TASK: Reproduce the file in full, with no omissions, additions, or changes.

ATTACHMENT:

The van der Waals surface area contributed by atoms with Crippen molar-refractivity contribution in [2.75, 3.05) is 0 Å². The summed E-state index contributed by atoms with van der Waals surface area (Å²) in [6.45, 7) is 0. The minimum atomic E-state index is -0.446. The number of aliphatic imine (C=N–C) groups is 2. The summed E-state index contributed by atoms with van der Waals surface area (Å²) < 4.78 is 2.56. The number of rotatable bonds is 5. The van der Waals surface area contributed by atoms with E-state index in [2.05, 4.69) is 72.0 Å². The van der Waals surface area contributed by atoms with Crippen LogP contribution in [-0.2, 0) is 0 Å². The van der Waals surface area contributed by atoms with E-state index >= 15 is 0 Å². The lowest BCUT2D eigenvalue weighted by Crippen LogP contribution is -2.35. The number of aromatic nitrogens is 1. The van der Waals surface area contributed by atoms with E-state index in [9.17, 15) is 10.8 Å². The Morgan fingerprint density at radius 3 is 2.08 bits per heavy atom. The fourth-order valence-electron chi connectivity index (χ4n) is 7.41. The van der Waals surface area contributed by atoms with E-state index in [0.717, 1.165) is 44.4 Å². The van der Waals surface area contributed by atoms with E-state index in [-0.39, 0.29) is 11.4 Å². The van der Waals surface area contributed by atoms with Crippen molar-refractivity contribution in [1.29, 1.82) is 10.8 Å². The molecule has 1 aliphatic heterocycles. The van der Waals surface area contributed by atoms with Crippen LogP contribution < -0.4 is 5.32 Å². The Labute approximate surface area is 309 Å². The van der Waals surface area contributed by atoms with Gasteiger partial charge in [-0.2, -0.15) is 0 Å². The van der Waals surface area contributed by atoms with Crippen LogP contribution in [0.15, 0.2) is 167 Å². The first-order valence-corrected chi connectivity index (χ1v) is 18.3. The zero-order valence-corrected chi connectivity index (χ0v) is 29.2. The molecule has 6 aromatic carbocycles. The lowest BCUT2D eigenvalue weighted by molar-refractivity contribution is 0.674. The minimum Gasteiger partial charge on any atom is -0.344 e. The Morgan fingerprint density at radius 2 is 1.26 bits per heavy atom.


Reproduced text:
The van der Waals surface area contributed by atoms with Crippen molar-refractivity contribution in [2.75, 3.05) is 0 Å². The summed E-state index contributed by atoms with van der Waals surface area (Å²) in [6.45, 7) is 0. The minimum atomic E-state index is -0.446. The number of aliphatic imine (C=N–C) groups is 2. The summed E-state index contributed by atoms with van der Waals surface area (Å²) < 4.78 is 2.56. The number of rotatable bonds is 5. The van der Waals surface area contributed by atoms with E-state index in [2.05, 4.69) is 72.0 Å². The van der Waals surface area contributed by atoms with Crippen LogP contribution in [-0.2, 0) is 0 Å². The van der Waals surface area contributed by atoms with E-state index >= 15 is 0 Å². The lowest BCUT2D eigenvalue weighted by Crippen LogP contribution is -2.35. The number of aromatic nitrogens is 1. The van der Waals surface area contributed by atoms with E-state index in [9.17, 15) is 10.8 Å². The Morgan fingerprint density at radius 3 is 2.08 bits per heavy atom. The fourth-order valence-electron chi connectivity index (χ4n) is 7.41. The van der Waals surface area contributed by atoms with E-state index in [0.717, 1.165) is 44.4 Å². The van der Waals surface area contributed by atoms with E-state index in [-0.39, 0.29) is 11.4 Å². The van der Waals surface area contributed by atoms with Crippen molar-refractivity contribution in [1.29, 1.82) is 10.8 Å². The molecule has 1 aliphatic heterocycles. The van der Waals surface area contributed by atoms with Crippen LogP contribution < -0.4 is 5.32 Å². The Labute approximate surface area is 309 Å². The van der Waals surface area contributed by atoms with Gasteiger partial charge in [-0.2, -0.15) is 0 Å². The van der Waals surface area contributed by atoms with Crippen LogP contribution in [0.15, 0.2) is 167 Å². The first-order valence-corrected chi connectivity index (χ1v) is 18.3. The zero-order valence-corrected chi connectivity index (χ0v) is 29.2. The molecule has 6 aromatic carbocycles. The lowest BCUT2D eigenvalue weighted by molar-refractivity contribution is 0.674. The minimum Gasteiger partial charge on any atom is -0.344 e. The Morgan fingerprint density at radius 2 is 1.26 bits per heavy atom.